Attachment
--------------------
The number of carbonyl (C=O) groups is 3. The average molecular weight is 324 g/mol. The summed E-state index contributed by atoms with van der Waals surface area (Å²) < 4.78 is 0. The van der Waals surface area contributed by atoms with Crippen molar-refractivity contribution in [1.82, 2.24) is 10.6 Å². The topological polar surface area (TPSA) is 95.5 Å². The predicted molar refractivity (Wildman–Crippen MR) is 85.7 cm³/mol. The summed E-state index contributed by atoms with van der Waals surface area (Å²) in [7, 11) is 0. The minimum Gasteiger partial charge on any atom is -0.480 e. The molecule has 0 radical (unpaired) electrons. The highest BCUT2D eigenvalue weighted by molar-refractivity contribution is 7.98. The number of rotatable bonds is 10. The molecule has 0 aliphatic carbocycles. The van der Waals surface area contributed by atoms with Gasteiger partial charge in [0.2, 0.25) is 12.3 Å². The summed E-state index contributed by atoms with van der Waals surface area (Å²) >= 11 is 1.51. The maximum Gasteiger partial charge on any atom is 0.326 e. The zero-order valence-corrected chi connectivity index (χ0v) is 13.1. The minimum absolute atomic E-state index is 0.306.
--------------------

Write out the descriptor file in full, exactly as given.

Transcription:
The number of carbonyl (C=O) groups is 3. The average molecular weight is 324 g/mol. The summed E-state index contributed by atoms with van der Waals surface area (Å²) < 4.78 is 0. The van der Waals surface area contributed by atoms with Crippen molar-refractivity contribution in [1.82, 2.24) is 10.6 Å². The topological polar surface area (TPSA) is 95.5 Å². The predicted molar refractivity (Wildman–Crippen MR) is 85.7 cm³/mol. The summed E-state index contributed by atoms with van der Waals surface area (Å²) in [7, 11) is 0. The minimum Gasteiger partial charge on any atom is -0.480 e. The molecule has 0 radical (unpaired) electrons. The highest BCUT2D eigenvalue weighted by molar-refractivity contribution is 7.98. The number of rotatable bonds is 10. The molecule has 0 aliphatic carbocycles. The van der Waals surface area contributed by atoms with Gasteiger partial charge in [0.2, 0.25) is 12.3 Å². The summed E-state index contributed by atoms with van der Waals surface area (Å²) >= 11 is 1.51. The maximum Gasteiger partial charge on any atom is 0.326 e. The zero-order valence-corrected chi connectivity index (χ0v) is 13.1. The minimum absolute atomic E-state index is 0.306.